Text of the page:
A Computer Lab with No Windows, Part I

An application of Linux Terminal Server in Manitoba's largest high school.

Sisler High school is the largest high school in Manitoba, with approximately 1,600 students and 120 staff members on campus. The school offers many computer courses at different levels, ranging from computer programming and office skills to vocational subjects, such as trouble-shooting personal computers, networking and advanced operating systems. In 2002, due to a letter from CAAST (Canadian Alliance Against Software Theft), the school spent more than $50,000 to make sure we had all the necessary licenses for our software.

I have been using and teaching Linux on both the high school and university levels since the mid 1990s. I have set up a variety of Linux servers for a variety of purposes: Web server, shell accounts, Java/C++ programming, routers, as well as HA (high availability) clusters and Beowulf clusters.

In 2002, I decided to redesign my school computer lab without MS Windows and try to teach all my courses with open-source materials. I started with an Athlon 1GHz machine with 1.5GB of RAM as my terminal server; 24 IBM 300PLs (a Pentium 200MHz slim-line desktop) as workstations; and three consumer Gnet 100MHz switches for connections. Running Linux Terminal Server Project 2.1 and using Icewin as the default desktop manager, the lab now runs smoothly. We never experienced any problems throughout the entire academic year.

After running my Linux Terminal Server lab for a year, I decided to upgrade my Linux terminal server. At a cost of about $4,000, we built a new dual Xeon (2.4 GHz) server with 4GB of RAM and two Ultra320 SCSI hard drives. In Part I of this article, I summarize the reasons why we made the changes, describe the benefits we gained and begin a detailed description of how to set up the terminal server and what we can teach with a terminal server lab.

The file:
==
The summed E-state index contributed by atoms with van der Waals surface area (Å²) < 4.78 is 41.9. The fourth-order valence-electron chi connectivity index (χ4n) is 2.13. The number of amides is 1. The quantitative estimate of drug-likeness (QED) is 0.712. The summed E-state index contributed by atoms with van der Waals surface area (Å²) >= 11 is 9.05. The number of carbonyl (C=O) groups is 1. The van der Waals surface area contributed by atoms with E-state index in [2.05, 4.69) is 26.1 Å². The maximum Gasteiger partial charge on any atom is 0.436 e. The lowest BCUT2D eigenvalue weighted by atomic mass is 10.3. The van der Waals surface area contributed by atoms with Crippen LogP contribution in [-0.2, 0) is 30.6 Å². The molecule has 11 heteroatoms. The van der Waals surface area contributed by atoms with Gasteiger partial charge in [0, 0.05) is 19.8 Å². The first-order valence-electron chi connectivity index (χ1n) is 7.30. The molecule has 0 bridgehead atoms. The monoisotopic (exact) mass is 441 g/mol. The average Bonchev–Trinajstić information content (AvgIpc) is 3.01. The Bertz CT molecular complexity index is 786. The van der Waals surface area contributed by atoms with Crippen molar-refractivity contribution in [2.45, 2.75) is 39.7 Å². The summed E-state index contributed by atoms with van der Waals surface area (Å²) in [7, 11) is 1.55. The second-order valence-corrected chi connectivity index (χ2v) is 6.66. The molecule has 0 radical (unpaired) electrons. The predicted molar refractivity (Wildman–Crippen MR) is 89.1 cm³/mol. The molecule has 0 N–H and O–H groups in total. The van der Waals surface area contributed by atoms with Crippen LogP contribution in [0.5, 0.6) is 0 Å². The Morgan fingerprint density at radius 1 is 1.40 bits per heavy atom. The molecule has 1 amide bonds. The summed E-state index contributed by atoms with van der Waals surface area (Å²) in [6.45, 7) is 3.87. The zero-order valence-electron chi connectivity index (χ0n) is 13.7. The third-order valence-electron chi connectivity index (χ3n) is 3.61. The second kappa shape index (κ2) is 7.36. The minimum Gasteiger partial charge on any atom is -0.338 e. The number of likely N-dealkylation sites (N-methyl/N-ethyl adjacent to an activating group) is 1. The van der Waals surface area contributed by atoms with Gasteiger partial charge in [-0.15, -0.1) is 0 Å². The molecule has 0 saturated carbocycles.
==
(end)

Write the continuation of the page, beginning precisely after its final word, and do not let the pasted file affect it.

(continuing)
Why Linux Terminal Server?

First of all, this is not an article to debate whether Linux is better than Windows. Although many good reasons exist to run Windows on a personal computer, we as teachers should at least show students that running Windows is not the only solution. I believe in freedom of choice. In fact, the most important element of open-source and GNU/Linux is we are free to access the source code, free to join the community to improve it, free to redistribute and free to develop better software by ourselves.

Public school systems always are underfunded, and because we are using taxpayers' money, we have the responsibility to get the most for our money. By using a Linux terminal server with cheap, "obsolete" thin clients, I have been able to deliver many computer courses that are fully compatible with if not better than what teachers using Microsoft Windows are offering. With the money saved on a Linux terminal server lab, the school can fund other subject areas.

Unlike working on a Microsoft Windows network, the Linux terminal server basically is a central server system where all processes from users' workstations are executed. It's analogous to people who have access to a mainframe or minicomputer in the good old days--having a central server system is like having your own mainframe or minicomputer.

None of the workstations, or thin clients, has a hard drive. Linux and X running on the workstation are downloaded from the server, and all other programs, such as Netscape and OpenOffice.org, are running on the central server. Adding or upgrading a piece of software is done on the server. Once it is done, it is available to every user on the network. For example, when I was teaching Java programming, I had to install the whole Java development it (JDK). But, once it was installed on the server, it was available to everyone on the terminal server network. Using only a terminal session, the teacher can monitor all student activities. By simply running a shell script, the administrator/teacher can terminate the activities of a student and log him/her out from the server immediately, without accessing the specific hardware.

Having no hard drives on the workstations is, in fact, a big bonus in terms of hardware service and maintenance. After setting up my Linux terminal server lab, I no longer need to worry about hard drive failure on any work station, and maintaining students' filesystem now is done on the server. With a simple command or maybe a simple shell script, I easily can add or delete files on any student's account.